Firelei Báez Tells Powerful Stories with Her Lush Paintings
In the studio with the Dominican-born, New York-based artist as she prepares for a flurry of upcoming fall shows
There are many stories to be discovered in Firelei Báez’s intensely hued, sumptuously detailed artworks. The intricate symbols and patterns that this Dominican-born New York artist weaves into her pieces—whether it’s a 14-by-12-foot painting or a small book-size drawing—are loaded with references from Caribbean history and the African diaspora. Take, for example, her recent site-specific paintings at the “Future Generation Art Prize @Venice 2017” exhibition, a satellite show running in tandem with the Venice Biennale. In an old palazzo, two rococo mirrors were replaced with her portraits of Creole women sporting dazzling red tignons, or knotted headscarves. The works illustrate a time when free black women living in 18th-century, Spanish-ruled Louisiana were forced to cover their hair. Intended to repress, the scarves instead became elaborate, fashionable headdresses which caught on in Europe.
“You’re taught that the Caribbean is a space without history, that you’ve been transplanted there and are at the service of a pleasure complex for others,” Baez says. “I want to claim it back, celebrate, and revel in it.” This interest in challenging history—turning a dark past into something of breathtaking beauty and exuberance—is why Báez, who had her first major solo show at Pérez Art Museum Miami in 2015, is one of the most exciting emerging artists today.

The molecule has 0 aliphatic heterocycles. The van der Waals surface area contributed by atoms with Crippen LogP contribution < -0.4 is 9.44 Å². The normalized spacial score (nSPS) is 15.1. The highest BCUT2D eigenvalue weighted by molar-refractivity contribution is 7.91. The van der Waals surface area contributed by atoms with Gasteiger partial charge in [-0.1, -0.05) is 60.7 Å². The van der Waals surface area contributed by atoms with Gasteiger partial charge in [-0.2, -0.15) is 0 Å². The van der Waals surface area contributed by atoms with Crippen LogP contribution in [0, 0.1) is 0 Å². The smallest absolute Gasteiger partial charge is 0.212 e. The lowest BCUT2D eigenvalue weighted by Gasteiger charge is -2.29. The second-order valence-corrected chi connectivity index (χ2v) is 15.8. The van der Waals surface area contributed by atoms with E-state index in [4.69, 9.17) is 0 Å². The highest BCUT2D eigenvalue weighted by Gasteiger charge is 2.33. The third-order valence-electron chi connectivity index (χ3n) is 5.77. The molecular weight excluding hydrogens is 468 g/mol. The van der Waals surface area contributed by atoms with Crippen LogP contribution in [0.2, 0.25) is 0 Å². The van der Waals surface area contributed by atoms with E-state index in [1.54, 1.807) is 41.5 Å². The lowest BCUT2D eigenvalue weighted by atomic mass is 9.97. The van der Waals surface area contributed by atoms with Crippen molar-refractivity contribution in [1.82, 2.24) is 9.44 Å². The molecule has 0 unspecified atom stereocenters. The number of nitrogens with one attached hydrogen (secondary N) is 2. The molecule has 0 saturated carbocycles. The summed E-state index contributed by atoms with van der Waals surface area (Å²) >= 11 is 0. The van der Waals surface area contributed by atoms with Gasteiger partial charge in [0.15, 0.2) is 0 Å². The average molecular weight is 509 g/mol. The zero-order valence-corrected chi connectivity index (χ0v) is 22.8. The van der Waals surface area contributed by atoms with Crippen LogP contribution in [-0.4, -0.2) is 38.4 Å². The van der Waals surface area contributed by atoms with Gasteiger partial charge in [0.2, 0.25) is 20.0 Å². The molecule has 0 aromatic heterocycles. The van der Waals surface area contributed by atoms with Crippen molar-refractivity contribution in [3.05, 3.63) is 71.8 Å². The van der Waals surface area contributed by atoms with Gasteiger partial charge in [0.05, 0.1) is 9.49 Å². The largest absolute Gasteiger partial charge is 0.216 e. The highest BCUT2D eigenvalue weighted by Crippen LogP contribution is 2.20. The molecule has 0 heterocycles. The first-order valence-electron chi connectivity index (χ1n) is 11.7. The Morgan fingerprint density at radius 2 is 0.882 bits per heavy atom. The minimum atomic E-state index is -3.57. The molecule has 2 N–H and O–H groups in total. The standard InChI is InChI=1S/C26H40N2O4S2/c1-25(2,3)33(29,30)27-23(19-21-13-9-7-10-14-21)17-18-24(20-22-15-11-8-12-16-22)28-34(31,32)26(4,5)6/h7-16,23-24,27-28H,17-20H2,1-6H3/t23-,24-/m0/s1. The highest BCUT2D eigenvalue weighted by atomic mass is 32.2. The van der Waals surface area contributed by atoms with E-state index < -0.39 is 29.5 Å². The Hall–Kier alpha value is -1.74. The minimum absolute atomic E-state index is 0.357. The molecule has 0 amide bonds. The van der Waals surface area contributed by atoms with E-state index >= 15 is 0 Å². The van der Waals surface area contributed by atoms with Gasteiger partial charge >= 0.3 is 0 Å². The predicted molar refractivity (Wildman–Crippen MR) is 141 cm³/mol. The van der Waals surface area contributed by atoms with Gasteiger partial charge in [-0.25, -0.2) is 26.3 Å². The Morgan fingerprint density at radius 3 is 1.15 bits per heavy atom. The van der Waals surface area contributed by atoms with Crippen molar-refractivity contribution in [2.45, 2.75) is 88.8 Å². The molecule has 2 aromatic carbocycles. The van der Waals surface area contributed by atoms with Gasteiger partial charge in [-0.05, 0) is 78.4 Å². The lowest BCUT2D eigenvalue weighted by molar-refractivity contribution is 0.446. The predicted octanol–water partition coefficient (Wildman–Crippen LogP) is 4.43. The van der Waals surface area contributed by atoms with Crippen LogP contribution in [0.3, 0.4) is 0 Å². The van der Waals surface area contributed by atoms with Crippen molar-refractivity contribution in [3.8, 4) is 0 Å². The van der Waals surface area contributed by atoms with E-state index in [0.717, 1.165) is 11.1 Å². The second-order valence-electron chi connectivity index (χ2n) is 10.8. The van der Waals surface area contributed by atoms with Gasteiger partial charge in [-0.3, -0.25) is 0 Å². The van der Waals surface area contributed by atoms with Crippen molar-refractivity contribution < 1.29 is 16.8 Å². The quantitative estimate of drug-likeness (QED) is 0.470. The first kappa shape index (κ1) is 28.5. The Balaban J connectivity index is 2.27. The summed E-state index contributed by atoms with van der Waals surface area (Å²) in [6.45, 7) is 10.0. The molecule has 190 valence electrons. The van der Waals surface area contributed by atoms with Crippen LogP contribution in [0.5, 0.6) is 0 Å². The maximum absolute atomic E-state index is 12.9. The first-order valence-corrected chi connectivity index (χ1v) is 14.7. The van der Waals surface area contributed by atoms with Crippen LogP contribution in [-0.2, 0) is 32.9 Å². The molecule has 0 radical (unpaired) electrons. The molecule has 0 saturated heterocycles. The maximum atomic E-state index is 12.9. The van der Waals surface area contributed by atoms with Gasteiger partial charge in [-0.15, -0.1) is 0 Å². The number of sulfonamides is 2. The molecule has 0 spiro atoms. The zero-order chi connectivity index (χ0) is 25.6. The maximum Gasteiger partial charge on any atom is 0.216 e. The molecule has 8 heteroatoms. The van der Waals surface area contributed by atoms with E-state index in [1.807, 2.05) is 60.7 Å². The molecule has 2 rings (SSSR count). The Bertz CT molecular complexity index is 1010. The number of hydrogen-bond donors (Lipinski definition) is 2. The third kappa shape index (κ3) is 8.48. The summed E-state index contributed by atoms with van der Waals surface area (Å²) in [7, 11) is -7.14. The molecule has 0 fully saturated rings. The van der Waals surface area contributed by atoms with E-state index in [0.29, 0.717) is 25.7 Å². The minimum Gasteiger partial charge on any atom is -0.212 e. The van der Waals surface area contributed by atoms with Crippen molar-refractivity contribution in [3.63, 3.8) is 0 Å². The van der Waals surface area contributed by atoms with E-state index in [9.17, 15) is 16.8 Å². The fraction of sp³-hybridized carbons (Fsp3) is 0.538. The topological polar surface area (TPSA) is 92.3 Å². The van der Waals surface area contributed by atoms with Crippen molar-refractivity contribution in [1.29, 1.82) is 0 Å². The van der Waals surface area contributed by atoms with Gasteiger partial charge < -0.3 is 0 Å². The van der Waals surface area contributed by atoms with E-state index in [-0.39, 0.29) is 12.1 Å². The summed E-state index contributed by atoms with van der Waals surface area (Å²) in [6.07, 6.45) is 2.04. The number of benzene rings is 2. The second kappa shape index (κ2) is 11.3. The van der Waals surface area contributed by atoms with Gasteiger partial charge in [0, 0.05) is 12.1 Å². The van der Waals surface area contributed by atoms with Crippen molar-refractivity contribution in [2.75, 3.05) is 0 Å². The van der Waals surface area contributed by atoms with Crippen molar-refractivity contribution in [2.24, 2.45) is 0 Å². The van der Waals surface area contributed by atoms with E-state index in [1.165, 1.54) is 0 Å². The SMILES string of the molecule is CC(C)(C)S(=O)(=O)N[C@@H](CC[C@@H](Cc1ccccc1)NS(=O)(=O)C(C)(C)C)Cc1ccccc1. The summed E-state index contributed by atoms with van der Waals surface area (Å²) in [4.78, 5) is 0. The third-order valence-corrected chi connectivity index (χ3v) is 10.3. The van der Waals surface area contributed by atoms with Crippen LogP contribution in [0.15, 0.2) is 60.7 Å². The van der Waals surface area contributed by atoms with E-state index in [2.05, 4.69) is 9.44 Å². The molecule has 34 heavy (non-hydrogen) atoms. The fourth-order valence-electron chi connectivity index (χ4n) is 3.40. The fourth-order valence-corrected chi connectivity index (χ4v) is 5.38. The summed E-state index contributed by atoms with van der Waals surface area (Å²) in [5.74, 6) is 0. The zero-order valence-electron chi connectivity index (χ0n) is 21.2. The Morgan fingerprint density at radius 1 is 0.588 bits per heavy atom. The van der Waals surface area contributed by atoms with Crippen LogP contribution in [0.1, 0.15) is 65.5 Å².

Her narratives are often pulled literally out of history books. Trawling libraries for de-accessioned publications—“those that are no longer morally in line with modern times,” she explains—Báez tears out the pages and adorns them with miniature drawings, paint, and cutouts, revealing her astounding technical skill and draftsmanship.
In her Long Island City studio, Báez is preparing for a flurry of upcoming projects: shows at the Oglethorpe University Museum of Art in Atlanta, Gallery Wendi Norris in San Francisco; a New York MTA subway commission; and a group show in conjunction with Pacific Standard Time’s “LA/LA” at the Museum of Latin American Art in Los Angeles. “There is a vibrant moment for Caribbean art right now,” says art historian and curator Tatiana Flores. “Firelei’s work rethinks figuration and representation in the 21st century, and I can’t think of many who have her drawing talent.”